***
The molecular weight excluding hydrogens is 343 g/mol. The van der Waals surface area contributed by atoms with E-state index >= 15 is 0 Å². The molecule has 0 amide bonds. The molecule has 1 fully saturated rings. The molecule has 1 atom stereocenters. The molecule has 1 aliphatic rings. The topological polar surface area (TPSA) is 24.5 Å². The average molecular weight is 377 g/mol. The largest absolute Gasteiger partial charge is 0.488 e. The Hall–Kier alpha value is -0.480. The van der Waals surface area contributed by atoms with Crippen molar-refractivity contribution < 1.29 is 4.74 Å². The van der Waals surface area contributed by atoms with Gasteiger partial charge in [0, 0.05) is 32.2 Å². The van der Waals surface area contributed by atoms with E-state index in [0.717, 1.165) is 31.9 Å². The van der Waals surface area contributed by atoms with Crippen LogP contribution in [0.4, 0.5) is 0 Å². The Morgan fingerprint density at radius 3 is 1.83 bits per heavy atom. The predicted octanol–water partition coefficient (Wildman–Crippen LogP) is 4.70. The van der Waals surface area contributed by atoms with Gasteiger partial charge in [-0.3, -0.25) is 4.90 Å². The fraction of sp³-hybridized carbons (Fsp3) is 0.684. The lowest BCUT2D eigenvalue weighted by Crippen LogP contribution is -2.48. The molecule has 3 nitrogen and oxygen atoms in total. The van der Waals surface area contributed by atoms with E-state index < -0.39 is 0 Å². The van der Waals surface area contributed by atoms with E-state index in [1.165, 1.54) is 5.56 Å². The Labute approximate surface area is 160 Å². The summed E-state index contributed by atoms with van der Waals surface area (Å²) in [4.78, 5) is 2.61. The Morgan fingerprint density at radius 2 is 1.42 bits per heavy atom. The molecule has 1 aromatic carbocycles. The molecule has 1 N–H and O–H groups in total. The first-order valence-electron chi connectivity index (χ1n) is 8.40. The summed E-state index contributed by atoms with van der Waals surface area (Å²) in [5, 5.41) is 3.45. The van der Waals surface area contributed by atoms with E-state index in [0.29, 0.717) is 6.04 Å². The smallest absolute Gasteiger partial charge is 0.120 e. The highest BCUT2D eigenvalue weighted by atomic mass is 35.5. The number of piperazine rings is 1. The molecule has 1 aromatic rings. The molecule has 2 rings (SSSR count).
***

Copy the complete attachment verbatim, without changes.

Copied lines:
The molecular weight excluding hydrogens is 343 g/mol. The van der Waals surface area contributed by atoms with E-state index >= 15 is 0 Å². The molecule has 0 amide bonds. The molecule has 1 fully saturated rings. The molecule has 1 atom stereocenters. The molecule has 1 aliphatic rings. The topological polar surface area (TPSA) is 24.5 Å². The average molecular weight is 377 g/mol. The largest absolute Gasteiger partial charge is 0.488 e. The Hall–Kier alpha value is -0.480. The van der Waals surface area contributed by atoms with Crippen molar-refractivity contribution < 1.29 is 4.74 Å². The van der Waals surface area contributed by atoms with Gasteiger partial charge in [0, 0.05) is 32.2 Å². The van der Waals surface area contributed by atoms with E-state index in [0.717, 1.165) is 31.9 Å². The van der Waals surface area contributed by atoms with Crippen LogP contribution in [0.4, 0.5) is 0 Å². The Morgan fingerprint density at radius 3 is 1.83 bits per heavy atom. The predicted octanol–water partition coefficient (Wildman–Crippen LogP) is 4.70. The van der Waals surface area contributed by atoms with Gasteiger partial charge in [-0.3, -0.25) is 4.90 Å². The fraction of sp³-hybridized carbons (Fsp3) is 0.684. The lowest BCUT2D eigenvalue weighted by Crippen LogP contribution is -2.48. The molecule has 3 nitrogen and oxygen atoms in total. The van der Waals surface area contributed by atoms with E-state index < -0.39 is 0 Å². The van der Waals surface area contributed by atoms with E-state index in [1.165, 1.54) is 5.56 Å². The Labute approximate surface area is 160 Å². The summed E-state index contributed by atoms with van der Waals surface area (Å²) in [4.78, 5) is 2.61. The Morgan fingerprint density at radius 2 is 1.42 bits per heavy atom. The molecule has 1 aromatic carbocycles. The molecule has 1 N–H and O–H groups in total. The first-order valence-electron chi connectivity index (χ1n) is 8.40. The summed E-state index contributed by atoms with van der Waals surface area (Å²) in [5, 5.41) is 3.45. The van der Waals surface area contributed by atoms with E-state index in [0.29, 0.717) is 6.04 Å². The smallest absolute Gasteiger partial charge is 0.120 e. The highest BCUT2D eigenvalue weighted by atomic mass is 35.5. The number of piperazine rings is 1. The molecule has 1 aromatic rings. The molecule has 2 rings (SSSR count).